Writer: J. Michael Straczynski
Artists: Mike McKone (p), Andy Lanning, Kris Justice, Cam Smith (i)
Publisher: Marvel Comics
Plot: Sue, Ben and Reed have a lot of thinking to do about the current ďMarvel Comics Event.Ē Johnny canít do much thinking, as heís comatose. Reedís mind seems already made up anyway.
Comments: JMS seems schizophrenic to me these days. How can the same manís words ring so hollow in one book (Amazing Spider-Man), and yet hit all the right notes in another? While Reed remains callous and opaque (as he has occasionally seemed before when lost in thought), no one gets as dumbed-down as Peter has been to so blindly follow Iron Man into the mess heís making.
Peterís anguish may have been convincing, but encouragement from the women in his life in favor of his momentous decision rang false. While itís nice to see Peter rely so much on his wife and aunt for guidance, the Aunt May of recent issues has reverted to the platitude spouting senior citizen of olden days. Mary Jane as well has lost all shadings of character in her cheerleading. While itís true that Sue plays her traditional distaff role, itís also a role that actually matters. She does the work Reed refuses to validate and connects ties of friendship, family and loyalty to the tough decisions hanging over everyoneís heads these days, thanks not to the New Warriors or even Nitro, but largely to Tony and Reed. This side of her character was identified as far back as What If? Vol. 1 #6. In that issue, the FF got different powers, still tied to their personality traits. Sue gained the stretching abilities, because of how malleable she was in accommodating everyone elseís needs.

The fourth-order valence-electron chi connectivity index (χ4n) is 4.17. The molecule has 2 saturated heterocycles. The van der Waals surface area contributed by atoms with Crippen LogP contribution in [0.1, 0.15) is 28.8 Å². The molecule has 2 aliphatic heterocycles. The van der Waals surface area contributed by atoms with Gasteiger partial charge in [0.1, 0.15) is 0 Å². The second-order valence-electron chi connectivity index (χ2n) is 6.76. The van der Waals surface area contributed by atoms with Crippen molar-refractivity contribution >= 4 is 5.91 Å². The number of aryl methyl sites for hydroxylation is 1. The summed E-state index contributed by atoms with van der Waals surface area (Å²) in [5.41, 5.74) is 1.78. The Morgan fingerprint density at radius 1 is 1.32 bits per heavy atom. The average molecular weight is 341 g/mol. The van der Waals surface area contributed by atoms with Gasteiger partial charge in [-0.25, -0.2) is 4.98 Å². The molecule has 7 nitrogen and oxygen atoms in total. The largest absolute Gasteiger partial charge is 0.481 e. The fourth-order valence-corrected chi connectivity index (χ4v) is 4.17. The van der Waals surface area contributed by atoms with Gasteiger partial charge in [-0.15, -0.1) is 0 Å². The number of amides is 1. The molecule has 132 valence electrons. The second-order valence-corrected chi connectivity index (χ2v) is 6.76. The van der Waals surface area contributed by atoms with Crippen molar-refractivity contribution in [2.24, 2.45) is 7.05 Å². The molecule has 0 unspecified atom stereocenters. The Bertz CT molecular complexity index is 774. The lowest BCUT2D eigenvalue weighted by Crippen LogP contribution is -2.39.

Sheís just one voice in the story so far, however, as the action shifts over to Ben. His Yancy Street Gang has taken a decidedly resistant stance, and here JMS sounds great, too, linking these urban boys from the hood with their personal outsider heroes such as Daredevil. Ben, who hasnít made up his mind, has to listen to their words and reasoning, and this is a different brand of average citizens than those who are hysterically panicked about the Superhero Problem.
This team, this family, is going to be shattered by the brewing storm, you can feel it coming. Not least by familiar villains (the Mad Thinker and the Puppet Master) plotting in the shadows ways to take advantage of the rift in the heroic community. JMS achieves a decent depiction of the fallout of this event on a human level, with plenty of room for individual reaction. He knows the heroes donít need to be made human, they already are feeling and thinking beings.
Now if only Spidey could wise up again, too.
And, oh yeah, Thorís back.
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